To enable cell adhesion to the PAM gel, col-1 and rBM were conjugated to the gel surface using sulfosuccinimidyl 6-(4′-azido-2′-nitrophenylamino)hexanoate (sulfo-SANPAH) as a protein-substrate linker. PAM gels were incubated in 1 mg/ml sulfo-SANPAH in 50 mM HEPES pH 8.5, activated with UV light (wavelength 365 nm, intensity 4 mW/cm2) for 20 min, washed in HEPES, and then incubated in 100 ug/ml col-1 and rBM in HEPES overnight at room temperature. The protein-crosslinked PAM gels were washed with PBS before use.

Mechanical testing

Stiffness measurements of 3D culture rBM, col, and IPN hydrogels were performed using an AR-G2 stress-controlled rheometer with 25-mm top- and bottom-plate stainless steel geometries (TA Instruments). Hydrogel solutions without cells were mixed and immediately deposited onto the bottom plate of the rheometer and the top plate lowered such that the gel formed a uniform disk between the two plates. Exposed hydrogel surfaces were coated with mineral oil (Sigma) and covered with a hydration chamber to prevent sample dehydration. The storage modulus was monitored at 37 °C with 1% strain at a frequency of 1 Hz and measurements taken once the storage modulus reached an equilibrium value. The storage and loss moduli were then used to calculate the Young’s modulus (E). Young’s moduli (i.e. elastic moduli) were calculated using the equation \(E=2{G}^{\ast }\times (1+\nu )\), where \(\nu \) is Poisson’s ratio, assumed to be 0.5, and \({G}^{\ast }\) is the bulk modulus calculated using the equation \({G}^{\ast }={(G^{\prime2}+G^{{\prime\prime}2})}^{1/2}\) where \({G^{\prime} }^{2}\) is the storage and \(G^{{\prime\prime}2}\) is the loss modulus.

To measure substrate stiffness of 2D PAM gels, unconfined compression tests were performed using an Instron MicroTester 5848. PAM gels were compressed at a rate of 1 mm/min. The tangent elastic modulus of the measured stress-strain curves was calculated between 5–15% strain7,10. Stiffness of 3D culture alginate hydrogels was measured using unconfined compression tests according to a previously published method43. Briefly, alginate disks (15 mm in diameter, 2 mm thick) were submerged in DMEM for 1 day to fully equilibrate. The gel disks were compressed to 15% at a rate of 1 mm/min and the slope of the stress-strain curve from 5% to 10% strain was used to obtain the stiffness of alginate hydrogel.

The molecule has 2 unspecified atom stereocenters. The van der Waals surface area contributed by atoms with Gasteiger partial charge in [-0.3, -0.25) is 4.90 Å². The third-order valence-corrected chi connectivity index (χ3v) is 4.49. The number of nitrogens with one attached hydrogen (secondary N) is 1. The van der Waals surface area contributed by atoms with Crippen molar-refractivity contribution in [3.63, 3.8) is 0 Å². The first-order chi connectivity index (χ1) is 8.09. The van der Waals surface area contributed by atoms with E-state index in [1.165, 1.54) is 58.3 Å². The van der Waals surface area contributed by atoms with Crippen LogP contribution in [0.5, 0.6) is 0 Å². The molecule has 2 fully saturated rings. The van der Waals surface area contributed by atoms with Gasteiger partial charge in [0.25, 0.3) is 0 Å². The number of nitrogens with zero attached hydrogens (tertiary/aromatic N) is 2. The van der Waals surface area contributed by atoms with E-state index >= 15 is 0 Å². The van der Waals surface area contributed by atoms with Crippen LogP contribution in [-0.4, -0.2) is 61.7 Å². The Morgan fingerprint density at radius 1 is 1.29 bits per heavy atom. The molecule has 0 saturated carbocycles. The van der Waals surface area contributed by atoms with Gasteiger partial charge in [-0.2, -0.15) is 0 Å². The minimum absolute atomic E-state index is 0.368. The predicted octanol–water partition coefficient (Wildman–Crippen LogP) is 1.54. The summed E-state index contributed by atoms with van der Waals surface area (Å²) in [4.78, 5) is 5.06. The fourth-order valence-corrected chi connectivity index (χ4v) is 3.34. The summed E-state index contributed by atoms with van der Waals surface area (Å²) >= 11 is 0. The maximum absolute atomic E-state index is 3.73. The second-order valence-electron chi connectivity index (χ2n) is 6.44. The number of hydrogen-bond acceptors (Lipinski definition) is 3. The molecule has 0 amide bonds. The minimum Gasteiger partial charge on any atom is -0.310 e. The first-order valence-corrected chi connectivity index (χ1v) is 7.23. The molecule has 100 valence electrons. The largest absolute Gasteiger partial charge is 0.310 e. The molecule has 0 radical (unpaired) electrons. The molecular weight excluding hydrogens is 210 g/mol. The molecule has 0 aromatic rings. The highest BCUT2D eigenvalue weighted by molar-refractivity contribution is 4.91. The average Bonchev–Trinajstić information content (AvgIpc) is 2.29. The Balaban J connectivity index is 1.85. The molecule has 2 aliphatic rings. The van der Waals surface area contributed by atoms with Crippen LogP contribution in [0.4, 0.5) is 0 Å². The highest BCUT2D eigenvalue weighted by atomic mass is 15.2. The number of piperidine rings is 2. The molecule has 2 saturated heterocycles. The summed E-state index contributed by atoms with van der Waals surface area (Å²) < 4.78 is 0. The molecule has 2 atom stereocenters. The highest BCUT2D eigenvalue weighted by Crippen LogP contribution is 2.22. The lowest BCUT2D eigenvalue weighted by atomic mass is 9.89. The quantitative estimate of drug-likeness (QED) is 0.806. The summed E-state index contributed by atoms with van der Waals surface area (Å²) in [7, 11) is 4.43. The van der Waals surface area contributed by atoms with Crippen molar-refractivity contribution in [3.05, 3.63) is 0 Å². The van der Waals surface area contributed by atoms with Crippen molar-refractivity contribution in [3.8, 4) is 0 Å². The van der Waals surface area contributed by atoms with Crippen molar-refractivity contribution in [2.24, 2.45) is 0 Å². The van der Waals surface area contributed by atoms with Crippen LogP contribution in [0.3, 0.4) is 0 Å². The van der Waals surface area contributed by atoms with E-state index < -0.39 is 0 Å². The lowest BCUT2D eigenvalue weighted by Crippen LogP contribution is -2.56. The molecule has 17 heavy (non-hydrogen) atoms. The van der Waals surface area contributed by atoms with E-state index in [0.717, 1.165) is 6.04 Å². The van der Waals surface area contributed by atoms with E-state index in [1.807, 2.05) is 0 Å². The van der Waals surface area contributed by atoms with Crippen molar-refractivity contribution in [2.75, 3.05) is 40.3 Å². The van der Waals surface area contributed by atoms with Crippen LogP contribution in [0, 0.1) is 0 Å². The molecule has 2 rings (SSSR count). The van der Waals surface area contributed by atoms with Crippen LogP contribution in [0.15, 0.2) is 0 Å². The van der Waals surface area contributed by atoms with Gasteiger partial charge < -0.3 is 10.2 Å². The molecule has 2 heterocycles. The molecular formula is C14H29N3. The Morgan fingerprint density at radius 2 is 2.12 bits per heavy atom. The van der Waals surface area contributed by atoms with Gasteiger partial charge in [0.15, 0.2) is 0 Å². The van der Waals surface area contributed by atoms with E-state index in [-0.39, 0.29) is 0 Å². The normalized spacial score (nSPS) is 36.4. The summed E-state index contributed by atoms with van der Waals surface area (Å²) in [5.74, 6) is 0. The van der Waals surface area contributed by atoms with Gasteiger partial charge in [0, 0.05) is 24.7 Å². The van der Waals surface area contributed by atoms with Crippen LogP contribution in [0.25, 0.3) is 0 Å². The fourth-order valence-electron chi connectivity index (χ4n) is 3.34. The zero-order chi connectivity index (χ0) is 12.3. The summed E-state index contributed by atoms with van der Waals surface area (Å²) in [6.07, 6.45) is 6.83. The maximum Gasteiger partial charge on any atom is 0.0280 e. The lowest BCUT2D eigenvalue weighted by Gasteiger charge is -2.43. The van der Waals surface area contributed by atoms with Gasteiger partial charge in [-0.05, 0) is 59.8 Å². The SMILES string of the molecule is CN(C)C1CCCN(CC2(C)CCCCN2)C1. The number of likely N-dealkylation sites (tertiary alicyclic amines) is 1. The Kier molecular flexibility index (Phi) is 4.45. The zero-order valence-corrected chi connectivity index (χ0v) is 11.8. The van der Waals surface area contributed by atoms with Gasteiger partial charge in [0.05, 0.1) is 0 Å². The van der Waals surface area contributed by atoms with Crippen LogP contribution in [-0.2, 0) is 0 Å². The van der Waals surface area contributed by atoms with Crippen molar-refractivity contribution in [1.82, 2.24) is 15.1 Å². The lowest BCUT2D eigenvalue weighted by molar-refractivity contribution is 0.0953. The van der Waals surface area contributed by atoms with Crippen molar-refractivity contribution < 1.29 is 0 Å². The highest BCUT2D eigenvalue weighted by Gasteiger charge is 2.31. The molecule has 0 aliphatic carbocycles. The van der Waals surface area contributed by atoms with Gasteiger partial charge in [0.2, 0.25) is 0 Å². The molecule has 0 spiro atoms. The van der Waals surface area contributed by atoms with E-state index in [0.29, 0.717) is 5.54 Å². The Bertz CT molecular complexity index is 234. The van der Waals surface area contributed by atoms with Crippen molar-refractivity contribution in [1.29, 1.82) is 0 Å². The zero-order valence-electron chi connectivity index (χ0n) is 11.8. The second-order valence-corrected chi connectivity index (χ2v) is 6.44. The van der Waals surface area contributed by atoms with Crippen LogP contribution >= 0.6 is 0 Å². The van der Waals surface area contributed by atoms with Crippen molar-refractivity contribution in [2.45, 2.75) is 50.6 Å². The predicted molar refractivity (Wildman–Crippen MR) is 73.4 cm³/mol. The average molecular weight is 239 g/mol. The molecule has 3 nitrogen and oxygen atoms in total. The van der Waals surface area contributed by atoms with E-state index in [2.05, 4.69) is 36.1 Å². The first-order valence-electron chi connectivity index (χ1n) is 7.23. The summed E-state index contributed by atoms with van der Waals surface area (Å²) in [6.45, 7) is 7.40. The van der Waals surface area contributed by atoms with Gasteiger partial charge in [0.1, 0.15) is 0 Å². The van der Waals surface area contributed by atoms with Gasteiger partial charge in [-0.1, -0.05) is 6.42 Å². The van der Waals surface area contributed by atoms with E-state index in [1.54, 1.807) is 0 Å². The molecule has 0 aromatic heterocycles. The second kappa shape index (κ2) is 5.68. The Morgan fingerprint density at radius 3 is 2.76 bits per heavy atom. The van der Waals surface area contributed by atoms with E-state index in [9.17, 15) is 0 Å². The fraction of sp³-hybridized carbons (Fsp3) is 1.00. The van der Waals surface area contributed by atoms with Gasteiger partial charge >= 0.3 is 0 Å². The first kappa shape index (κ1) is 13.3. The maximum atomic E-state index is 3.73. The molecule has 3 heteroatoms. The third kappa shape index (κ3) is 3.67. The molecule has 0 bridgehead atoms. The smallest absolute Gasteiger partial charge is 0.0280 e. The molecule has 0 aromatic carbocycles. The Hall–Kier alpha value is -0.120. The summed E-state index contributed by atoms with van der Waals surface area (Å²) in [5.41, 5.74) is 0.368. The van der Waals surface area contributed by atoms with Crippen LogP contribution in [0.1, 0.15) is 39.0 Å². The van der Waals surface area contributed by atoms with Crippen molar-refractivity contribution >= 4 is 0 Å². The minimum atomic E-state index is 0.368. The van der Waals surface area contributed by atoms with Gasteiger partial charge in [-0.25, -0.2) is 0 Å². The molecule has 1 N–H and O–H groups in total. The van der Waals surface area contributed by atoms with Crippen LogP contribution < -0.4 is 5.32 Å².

Antibodies

Mouse anti–YAP (cat. #sc-101199; Santa Cruz Biotech) was used at 1:200 (IF) and 1:500 (WB). Rabbit anti-p38 (cat. #sc-535; Santa Cruz Biotechnology) was used at 1:2000 for WB. Rabbit anti-α-actinin (cat. #3134; Cell Signaling Technology) was used at 1:500 for WB. Rabbit anti-β-actin (cat. #8457; Cell Signaling Technology) was used at 1:1000 for WB. Phalloidin-Alexa555 (A34055; Thermo Fisher Scientific) was used at 1:100 and DAPI (cat. # D9542; Sigma-Aldrich) was used at 5 µg/ml for IF. Mouse anti-β1 integrin (cat. #ab24693, Abcam) was used at 1:200 for IHC. Mouse anti-β1 integrin (cat. #sc-374429, Santa Cruz Biotechnology) was used at 1:1000 for WB. Rat anti–β4 integrin (cat. # 14-1049-82; Thermo Fisher Scientific) was used at 1:500 (IF) and 1:1000 (WB).

For IF, Alexa 488-, 555- or 647-conjugated secondary antibodies (Thermo Fisher Scientific) were used at 1:500. For WB, IRDye 680 or 800-conjugated secondary antibodies (LI-COR Biotechnology) were used at 1:10,000.

Western blotting, immunoprecipitation, and mass spectrometry